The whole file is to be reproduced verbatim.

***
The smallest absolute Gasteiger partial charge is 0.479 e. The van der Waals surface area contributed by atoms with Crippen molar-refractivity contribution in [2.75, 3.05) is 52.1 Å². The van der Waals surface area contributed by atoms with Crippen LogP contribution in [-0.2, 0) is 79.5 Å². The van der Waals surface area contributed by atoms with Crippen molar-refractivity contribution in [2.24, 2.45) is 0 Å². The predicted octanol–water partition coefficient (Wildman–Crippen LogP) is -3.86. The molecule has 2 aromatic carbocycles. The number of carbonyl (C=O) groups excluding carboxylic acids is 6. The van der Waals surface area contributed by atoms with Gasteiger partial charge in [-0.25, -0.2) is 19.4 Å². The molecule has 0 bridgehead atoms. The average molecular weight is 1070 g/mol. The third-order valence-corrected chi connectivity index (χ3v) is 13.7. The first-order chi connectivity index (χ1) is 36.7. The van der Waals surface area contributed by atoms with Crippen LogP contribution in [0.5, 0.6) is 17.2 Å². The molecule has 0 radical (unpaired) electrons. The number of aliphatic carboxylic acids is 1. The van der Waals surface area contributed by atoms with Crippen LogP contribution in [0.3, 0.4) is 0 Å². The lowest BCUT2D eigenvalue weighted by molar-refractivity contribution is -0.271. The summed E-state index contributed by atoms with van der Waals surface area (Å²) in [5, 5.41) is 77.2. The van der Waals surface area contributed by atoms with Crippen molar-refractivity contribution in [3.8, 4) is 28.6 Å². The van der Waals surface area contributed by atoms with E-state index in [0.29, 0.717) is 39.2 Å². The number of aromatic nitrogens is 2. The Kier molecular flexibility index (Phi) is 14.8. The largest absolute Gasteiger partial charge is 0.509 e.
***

The smallest absolute Gasteiger partial charge is 0.479 e. The van der Waals surface area contributed by atoms with Crippen molar-refractivity contribution in [2.75, 3.05) is 52.1 Å². The van der Waals surface area contributed by atoms with Crippen LogP contribution in [-0.2, 0) is 79.5 Å². The van der Waals surface area contributed by atoms with Crippen molar-refractivity contribution in [2.24, 2.45) is 0 Å². The predicted octanol–water partition coefficient (Wildman–Crippen LogP) is -3.86. The molecule has 2 aromatic carbocycles. The number of carbonyl (C=O) groups excluding carboxylic acids is 6. The van der Waals surface area contributed by atoms with Gasteiger partial charge in [-0.25, -0.2) is 19.4 Å². The molecule has 0 bridgehead atoms. The average molecular weight is 1070 g/mol. The third-order valence-corrected chi connectivity index (χ3v) is 13.7. The first-order chi connectivity index (χ1) is 36.7. The van der Waals surface area contributed by atoms with Crippen LogP contribution in [0.5, 0.6) is 17.2 Å². The molecule has 0 radical (unpaired) electrons. The number of aliphatic carboxylic acids is 1. The van der Waals surface area contributed by atoms with Crippen LogP contribution in [0.3, 0.4) is 0 Å². The lowest BCUT2D eigenvalue weighted by molar-refractivity contribution is -0.271. The summed E-state index contributed by atoms with van der Waals surface area (Å²) in [5, 5.41) is 77.2. The van der Waals surface area contributed by atoms with Crippen molar-refractivity contribution in [3.8, 4) is 28.6 Å². The van der Waals surface area contributed by atoms with E-state index in [0.29, 0.717) is 39.2 Å². The number of aromatic nitrogens is 2. The Kier molecular flexibility index (Phi) is 14.8. The largest absolute Gasteiger partial charge is 0.509 e.